Although not a deal breaker for many, some people really care about brands when shopping. I personally prefer to shop based on the value of the items in comparison to their prices and not the brand that they come from. There is nothing wrong with being picky about this sort of thing, but unfortunately, I think that you should be aware that Pantry won’t really do you justice if your tastes are more on the expensive side.
And it doesn’t stop there, if you’re big on the whole bargain-hunting thing and you always opt for generic brands because of that, then Pantry won’t do you justice either. In fact, using Prime Pantry will noticeably increase your spending if you’re into generic brands shopping only.
Prime Pantry Deals and Digital Coupons
A somewhat neglected feature, Amazon does offer a Coupons program for its Prime members. And to be honest, I had no idea that coupons existed before I began researching for this article. You can basically get an instant discount on an item at checkout after you click Clip Coupon.
Fortunately for you, a lot of Pantry items are eligible for these digital coupons. These discounts may seem minimal or even worthless individually, but when you rack up to 45 pounds worth of stuff with discounts applied on each one of them, it adds up and becomes rather noticeable.
And If you’re the kind of person who has the time to regularly clip coupons, you can save enough money to negate the $5.99 shipping fee and maybe a bit more past that. But you have to keep in mind that coupons have a timer on them and are only applicable up to a particular quantity.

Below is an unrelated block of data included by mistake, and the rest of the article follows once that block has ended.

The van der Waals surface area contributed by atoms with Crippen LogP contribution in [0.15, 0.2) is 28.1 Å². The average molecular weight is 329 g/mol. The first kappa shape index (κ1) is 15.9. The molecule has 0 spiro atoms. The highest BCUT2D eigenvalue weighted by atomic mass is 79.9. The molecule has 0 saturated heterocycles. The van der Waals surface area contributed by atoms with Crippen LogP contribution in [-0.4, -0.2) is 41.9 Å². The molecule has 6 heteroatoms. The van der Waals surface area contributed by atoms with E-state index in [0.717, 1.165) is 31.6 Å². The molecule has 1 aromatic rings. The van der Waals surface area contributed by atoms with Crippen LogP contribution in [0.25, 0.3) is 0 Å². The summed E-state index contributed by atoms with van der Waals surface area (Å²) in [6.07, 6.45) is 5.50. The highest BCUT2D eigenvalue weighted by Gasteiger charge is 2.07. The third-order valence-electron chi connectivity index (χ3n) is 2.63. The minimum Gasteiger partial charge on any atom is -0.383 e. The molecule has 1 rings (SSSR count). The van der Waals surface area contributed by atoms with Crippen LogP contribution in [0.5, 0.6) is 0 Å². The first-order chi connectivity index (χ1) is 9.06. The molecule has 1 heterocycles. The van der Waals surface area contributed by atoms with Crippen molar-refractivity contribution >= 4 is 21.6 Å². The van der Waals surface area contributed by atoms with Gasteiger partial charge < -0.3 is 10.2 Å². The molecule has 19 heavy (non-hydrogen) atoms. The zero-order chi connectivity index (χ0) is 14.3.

Prime Pantry vs Grocery Store: Who’s the Winner?
Well, after checking all of these details about the service, a couple of things can be concluded about it, some good and some bad.
For one, the service is very convenient, there is no need for you to leave your house, you can shop online, and everything gets dropped off in a box (or many) right at your doorstep. Students, who get a discounted Prime membership, can benefit the most from this service.
In addition, the service can be extremely helpful for people who don’t have cars and don’t want to deal with the inconvenience of having to walk back from the supermarket holding five bags of groceries in each hand.
But, as mentioned before, the flat-rate shipping and the lack of luxury or generic brands can be deal breakers for some people. The four-day shipping is also a bit of a disappointment in comparison to the usual two-day shipping that Prime offers.
At the end of the day, the final decision is yours and yours only.
What do you think about Prime Pantry? Are you already a user of the service? If so, what do you enjoy most about it? And which aspect of it do you think should be changed for the better? If you don’t use it, why not? Which change to the current state of the service would convince you to give it a try? Do not hesitate to share your thoughts below!